• When packing you need to have a working system.  We wouldn’t travel without inner bags for the panniers, for example, as it’s easier than grappling with small bags or heavy metal boxes.
  • Use compression sacks, packing cubes or zip lock bags to sort out clothing, toiletries and first aid.
  • Aim for an even distribution of weight between your panniers, and keep the heavy items low and as far forward as possible.
  • Items you need to hand (eg: rain suit) should be kept at the top of your panniers or in a handy tail bag.  If in a pannier, put them in your left one (UK or other “drive on the left” countries) or your right (Europe or other “drive on the right” countries) so you’re not standing in traffic when you want to get it out.
  • We have another mantra “everything has a place” and if where your packing goes becomes your daily routine, it really helps keep the stress levels sown!
  • Finally, before you swing your leg over, always check everything is secure before you set off.  We’ve seen many a pannier lid fly off down the road.  Not great when you’ve put your travel documents at the top of your pannier and they a flying away too.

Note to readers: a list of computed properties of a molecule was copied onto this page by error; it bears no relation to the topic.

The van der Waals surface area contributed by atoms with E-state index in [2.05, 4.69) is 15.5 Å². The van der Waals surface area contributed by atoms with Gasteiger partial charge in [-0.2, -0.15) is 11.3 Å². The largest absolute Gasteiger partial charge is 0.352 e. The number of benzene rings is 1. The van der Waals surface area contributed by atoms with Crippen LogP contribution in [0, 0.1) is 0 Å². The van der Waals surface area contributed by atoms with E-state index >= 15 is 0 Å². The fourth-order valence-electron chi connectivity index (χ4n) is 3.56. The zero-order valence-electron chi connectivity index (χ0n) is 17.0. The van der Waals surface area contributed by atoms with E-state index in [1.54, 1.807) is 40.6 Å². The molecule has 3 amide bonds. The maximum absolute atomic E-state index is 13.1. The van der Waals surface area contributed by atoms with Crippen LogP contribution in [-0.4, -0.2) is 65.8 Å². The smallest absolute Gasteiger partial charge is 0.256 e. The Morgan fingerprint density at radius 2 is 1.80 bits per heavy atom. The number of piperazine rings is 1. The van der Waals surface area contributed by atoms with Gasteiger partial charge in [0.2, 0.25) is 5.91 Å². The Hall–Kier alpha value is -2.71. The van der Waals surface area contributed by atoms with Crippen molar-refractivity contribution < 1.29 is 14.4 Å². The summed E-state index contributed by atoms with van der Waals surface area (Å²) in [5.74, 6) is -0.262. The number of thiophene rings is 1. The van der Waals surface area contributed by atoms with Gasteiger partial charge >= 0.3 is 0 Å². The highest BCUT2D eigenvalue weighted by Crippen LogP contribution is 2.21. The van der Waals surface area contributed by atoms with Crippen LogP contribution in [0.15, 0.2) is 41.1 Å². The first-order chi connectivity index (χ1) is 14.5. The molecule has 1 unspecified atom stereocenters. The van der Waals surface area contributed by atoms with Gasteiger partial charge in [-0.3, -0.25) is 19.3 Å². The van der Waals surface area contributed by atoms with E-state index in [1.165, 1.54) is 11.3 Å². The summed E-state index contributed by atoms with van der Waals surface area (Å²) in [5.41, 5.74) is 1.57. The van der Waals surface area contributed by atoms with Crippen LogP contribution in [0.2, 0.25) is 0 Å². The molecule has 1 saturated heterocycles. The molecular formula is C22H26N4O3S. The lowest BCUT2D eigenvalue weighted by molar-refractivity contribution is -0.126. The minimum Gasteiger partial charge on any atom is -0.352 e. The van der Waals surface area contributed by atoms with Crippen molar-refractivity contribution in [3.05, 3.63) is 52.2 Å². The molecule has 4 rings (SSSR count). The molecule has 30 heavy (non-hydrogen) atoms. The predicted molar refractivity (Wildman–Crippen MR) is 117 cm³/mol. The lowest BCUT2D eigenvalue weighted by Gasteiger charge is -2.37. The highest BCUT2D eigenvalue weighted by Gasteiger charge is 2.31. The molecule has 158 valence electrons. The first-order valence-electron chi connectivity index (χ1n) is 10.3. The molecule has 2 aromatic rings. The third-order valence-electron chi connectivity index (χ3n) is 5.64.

Five things to Leave behind!
  1. T-shirt Number 4, 5 and 6, just wash out T-Shirt 1, 2, and 3
  2. Tools you don’t know how to use, because what’s the point?
  3. Toiletries that you can pick up for free in hotels, unless you’re that particular about your favourite shampoo.
  4. Top box if you are riding solo, because you should have enough space with your side panniers
  5. Extra fuel cans, which look the part, but are rarely necessary if you plan your fuel properly

And it goes without saying, leave behind the stress of normal everyday life for the freedom of the open road 🙂

Five things never to leave without!

Yes there’s lots of stuff that could make this list, so you tell us what would make your top five . . .

  1. Custom earplugs, for long riding days and noisy camp sites and sharing a room with a snoring mate
  2. Tyre plugger kit and mini-compressor, because you’ll always have to fix one puncture
  3. Mobile/Cell phone, controversial maybe, but the reality is that it can do just so many things now
  4. Travel Insurance, because the worst can happen and without this, god knows how we would have sorted Kevin’s broken leg in Myanmar.
  5. Water bladder, so you can drink slow and often whilst you ride, rather than big slugs every few hours on a break.

Hope you’ve found the above fun and useful, but let us know if you think there is any top tips that should make this list by contacting us.